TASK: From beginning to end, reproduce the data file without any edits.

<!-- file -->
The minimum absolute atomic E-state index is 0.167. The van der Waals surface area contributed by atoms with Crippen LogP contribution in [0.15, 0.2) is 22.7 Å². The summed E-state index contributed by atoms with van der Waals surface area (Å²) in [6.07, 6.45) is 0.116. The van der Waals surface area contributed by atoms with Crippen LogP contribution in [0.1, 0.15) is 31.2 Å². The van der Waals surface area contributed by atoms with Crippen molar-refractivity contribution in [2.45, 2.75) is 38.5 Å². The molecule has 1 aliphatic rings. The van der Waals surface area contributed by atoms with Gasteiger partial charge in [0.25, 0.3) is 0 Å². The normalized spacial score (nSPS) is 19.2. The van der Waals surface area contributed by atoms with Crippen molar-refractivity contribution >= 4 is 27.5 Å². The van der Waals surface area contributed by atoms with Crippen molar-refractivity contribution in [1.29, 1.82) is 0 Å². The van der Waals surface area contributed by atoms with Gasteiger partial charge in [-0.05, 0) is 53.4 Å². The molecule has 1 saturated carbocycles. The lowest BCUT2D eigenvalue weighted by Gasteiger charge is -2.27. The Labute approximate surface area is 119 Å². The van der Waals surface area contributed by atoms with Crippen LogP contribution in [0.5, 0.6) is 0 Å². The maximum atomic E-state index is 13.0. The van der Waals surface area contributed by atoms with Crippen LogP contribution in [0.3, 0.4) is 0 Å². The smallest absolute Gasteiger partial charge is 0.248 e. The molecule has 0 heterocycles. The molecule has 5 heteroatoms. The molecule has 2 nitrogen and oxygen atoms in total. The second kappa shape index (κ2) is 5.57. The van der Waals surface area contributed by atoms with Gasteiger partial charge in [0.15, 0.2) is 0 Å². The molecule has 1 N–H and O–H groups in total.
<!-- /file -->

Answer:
The minimum absolute atomic E-state index is 0.167. The van der Waals surface area contributed by atoms with Crippen LogP contribution in [0.15, 0.2) is 22.7 Å². The summed E-state index contributed by atoms with van der Waals surface area (Å²) in [6.07, 6.45) is 0.116. The van der Waals surface area contributed by atoms with Crippen LogP contribution in [0.1, 0.15) is 31.2 Å². The van der Waals surface area contributed by atoms with Crippen molar-refractivity contribution in [2.45, 2.75) is 38.5 Å². The molecule has 1 aliphatic rings. The van der Waals surface area contributed by atoms with Gasteiger partial charge in [0.25, 0.3) is 0 Å². The normalized spacial score (nSPS) is 19.2. The van der Waals surface area contributed by atoms with Crippen molar-refractivity contribution >= 4 is 27.5 Å². The van der Waals surface area contributed by atoms with Crippen molar-refractivity contribution in [1.29, 1.82) is 0 Å². The van der Waals surface area contributed by atoms with Gasteiger partial charge in [-0.05, 0) is 53.4 Å². The molecule has 1 saturated carbocycles. The lowest BCUT2D eigenvalue weighted by Gasteiger charge is -2.27. The Labute approximate surface area is 119 Å². The van der Waals surface area contributed by atoms with Crippen LogP contribution in [0.5, 0.6) is 0 Å². The maximum atomic E-state index is 13.0. The van der Waals surface area contributed by atoms with Crippen LogP contribution in [0.3, 0.4) is 0 Å². The smallest absolute Gasteiger partial charge is 0.248 e. The molecule has 0 heterocycles. The molecule has 5 heteroatoms. The molecule has 2 nitrogen and oxygen atoms in total. The second kappa shape index (κ2) is 5.57. The van der Waals surface area contributed by atoms with Gasteiger partial charge in [0.15, 0.2) is 0 Å². The molecule has 1 N–H and O–H groups in total.